I realize that I have thrown a lot at you in this post.  But, these are the things that God is teaching me right now.  Opening my eyes to my own issues and leading me to wisdom from the Scriptures and others.  So, before you head over to read the full article, "Solving the Crisis in Homeschooling:  Exposing the 7 Major Blindspots of Homeschoolers," let's recap.
  • No matter what I do as a parent, my child will make mistakes.  
  • I must reevaluate my dreams for our family to make sure that they are not personally driven.
  • Impressing is about the heart, not the outward appearance.
  • Are we sheltering our children from the correct things or are we sheltering to make parenting easier?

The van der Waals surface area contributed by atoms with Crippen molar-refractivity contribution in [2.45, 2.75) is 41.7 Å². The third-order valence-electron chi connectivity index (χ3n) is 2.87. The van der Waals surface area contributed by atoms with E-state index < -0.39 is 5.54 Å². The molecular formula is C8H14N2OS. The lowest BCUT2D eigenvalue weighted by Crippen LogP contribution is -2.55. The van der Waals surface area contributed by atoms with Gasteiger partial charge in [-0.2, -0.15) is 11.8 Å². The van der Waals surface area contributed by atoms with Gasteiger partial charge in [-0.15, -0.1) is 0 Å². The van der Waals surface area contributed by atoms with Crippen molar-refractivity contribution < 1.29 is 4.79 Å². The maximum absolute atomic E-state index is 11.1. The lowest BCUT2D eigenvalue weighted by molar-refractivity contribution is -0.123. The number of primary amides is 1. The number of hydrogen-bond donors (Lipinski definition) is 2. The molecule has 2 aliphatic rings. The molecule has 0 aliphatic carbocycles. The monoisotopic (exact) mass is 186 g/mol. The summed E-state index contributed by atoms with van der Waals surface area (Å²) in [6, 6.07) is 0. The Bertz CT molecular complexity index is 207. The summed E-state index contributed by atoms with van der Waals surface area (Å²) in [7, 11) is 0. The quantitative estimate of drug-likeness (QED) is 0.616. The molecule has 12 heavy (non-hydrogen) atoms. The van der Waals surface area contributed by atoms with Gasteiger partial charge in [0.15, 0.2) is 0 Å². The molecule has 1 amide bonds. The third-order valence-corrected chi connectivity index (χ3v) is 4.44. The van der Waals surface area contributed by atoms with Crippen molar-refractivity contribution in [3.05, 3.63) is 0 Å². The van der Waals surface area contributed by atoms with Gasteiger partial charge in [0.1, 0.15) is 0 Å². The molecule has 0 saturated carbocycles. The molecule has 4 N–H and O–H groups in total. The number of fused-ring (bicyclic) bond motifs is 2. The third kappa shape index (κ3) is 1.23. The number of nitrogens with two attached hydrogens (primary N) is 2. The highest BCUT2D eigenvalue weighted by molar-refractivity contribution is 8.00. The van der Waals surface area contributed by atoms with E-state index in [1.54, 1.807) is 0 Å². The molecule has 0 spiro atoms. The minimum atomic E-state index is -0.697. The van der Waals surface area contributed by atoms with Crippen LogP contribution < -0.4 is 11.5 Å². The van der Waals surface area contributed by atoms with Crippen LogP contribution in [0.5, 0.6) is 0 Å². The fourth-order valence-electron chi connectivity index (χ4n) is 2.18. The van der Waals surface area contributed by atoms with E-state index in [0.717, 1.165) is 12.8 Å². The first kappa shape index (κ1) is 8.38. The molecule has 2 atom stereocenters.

• Am I living the Christian walk or is Christ in every step I take?  
  • Is everything that I do motivated by love or pride?
Thank you, friends, for walking this road with me. 



I can't wait to hear your thoughts!

6 comments :

  1. Thank you for this heart check. Awesome!

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  2. Teaching the ten commandments has convicted me. Rather than losing my temper after saying no six times, I am reminded by the Holy Spirit to be patient and lovingly reinforce the commandment of honoring parents. Its amazing the difference in my daughter when I focus on her heart attitude instead of just the symptoms of disobedience. I believe her "symptoms" have consequences, but the results are so much more fruitful when my heart is obeying God...which is unfortunately not as consistent as it should be. Thank you for this post!

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The Our Out-of-Sync Life blog focuses on encouraging women to deepen their spiritual life, simplify daily tasks, and impress Jesus on the children around them.